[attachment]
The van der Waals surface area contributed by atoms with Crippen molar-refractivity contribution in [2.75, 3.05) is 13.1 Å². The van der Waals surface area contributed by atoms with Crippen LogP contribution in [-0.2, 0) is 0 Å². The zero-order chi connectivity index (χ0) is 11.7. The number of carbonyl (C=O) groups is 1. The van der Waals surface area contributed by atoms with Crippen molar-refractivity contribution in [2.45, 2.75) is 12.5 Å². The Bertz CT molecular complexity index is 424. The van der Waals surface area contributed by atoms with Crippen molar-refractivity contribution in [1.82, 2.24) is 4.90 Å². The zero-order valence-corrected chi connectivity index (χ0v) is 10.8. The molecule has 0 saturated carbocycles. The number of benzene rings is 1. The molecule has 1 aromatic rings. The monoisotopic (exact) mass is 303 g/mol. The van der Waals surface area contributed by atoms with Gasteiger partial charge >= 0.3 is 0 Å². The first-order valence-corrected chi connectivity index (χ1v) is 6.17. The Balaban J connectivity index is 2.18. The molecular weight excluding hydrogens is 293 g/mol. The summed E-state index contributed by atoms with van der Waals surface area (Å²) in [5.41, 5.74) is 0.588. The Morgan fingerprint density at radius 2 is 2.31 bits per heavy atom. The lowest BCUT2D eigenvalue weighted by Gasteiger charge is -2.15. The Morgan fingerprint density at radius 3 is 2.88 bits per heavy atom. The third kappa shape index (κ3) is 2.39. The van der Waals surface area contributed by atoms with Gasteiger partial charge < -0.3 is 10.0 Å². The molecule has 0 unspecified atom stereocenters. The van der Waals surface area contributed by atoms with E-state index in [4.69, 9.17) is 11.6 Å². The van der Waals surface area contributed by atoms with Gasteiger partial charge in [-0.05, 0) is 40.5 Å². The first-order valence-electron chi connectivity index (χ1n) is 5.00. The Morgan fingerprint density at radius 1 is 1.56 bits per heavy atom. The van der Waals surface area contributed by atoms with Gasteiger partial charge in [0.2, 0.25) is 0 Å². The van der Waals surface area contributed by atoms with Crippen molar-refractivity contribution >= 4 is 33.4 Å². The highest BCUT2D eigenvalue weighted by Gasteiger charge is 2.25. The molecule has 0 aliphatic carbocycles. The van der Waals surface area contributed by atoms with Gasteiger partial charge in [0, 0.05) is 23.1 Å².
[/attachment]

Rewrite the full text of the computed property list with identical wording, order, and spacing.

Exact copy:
The van der Waals surface area contributed by atoms with Crippen molar-refractivity contribution in [2.75, 3.05) is 13.1 Å². The van der Waals surface area contributed by atoms with Crippen LogP contribution in [-0.2, 0) is 0 Å². The zero-order chi connectivity index (χ0) is 11.7. The number of carbonyl (C=O) groups is 1. The van der Waals surface area contributed by atoms with Crippen molar-refractivity contribution in [2.45, 2.75) is 12.5 Å². The Bertz CT molecular complexity index is 424. The van der Waals surface area contributed by atoms with Crippen molar-refractivity contribution in [1.82, 2.24) is 4.90 Å². The zero-order valence-corrected chi connectivity index (χ0v) is 10.8. The molecule has 0 saturated carbocycles. The number of benzene rings is 1. The molecule has 1 aromatic rings. The monoisotopic (exact) mass is 303 g/mol. The van der Waals surface area contributed by atoms with Gasteiger partial charge >= 0.3 is 0 Å². The first-order valence-corrected chi connectivity index (χ1v) is 6.17. The Balaban J connectivity index is 2.18. The molecular weight excluding hydrogens is 293 g/mol. The summed E-state index contributed by atoms with van der Waals surface area (Å²) in [5.41, 5.74) is 0.588. The Morgan fingerprint density at radius 2 is 2.31 bits per heavy atom. The lowest BCUT2D eigenvalue weighted by Gasteiger charge is -2.15. The Morgan fingerprint density at radius 3 is 2.88 bits per heavy atom. The third kappa shape index (κ3) is 2.39. The van der Waals surface area contributed by atoms with Gasteiger partial charge < -0.3 is 10.0 Å². The molecule has 0 unspecified atom stereocenters. The van der Waals surface area contributed by atoms with E-state index in [4.69, 9.17) is 11.6 Å². The van der Waals surface area contributed by atoms with Gasteiger partial charge in [-0.05, 0) is 40.5 Å². The first-order valence-electron chi connectivity index (χ1n) is 5.00. The Morgan fingerprint density at radius 1 is 1.56 bits per heavy atom. The van der Waals surface area contributed by atoms with Gasteiger partial charge in [0.2, 0.25) is 0 Å². The van der Waals surface area contributed by atoms with Crippen molar-refractivity contribution >= 4 is 33.4 Å². The highest BCUT2D eigenvalue weighted by Gasteiger charge is 2.25. The molecule has 0 aliphatic carbocycles. The van der Waals surface area contributed by atoms with Gasteiger partial charge in [0, 0.05) is 23.1 Å².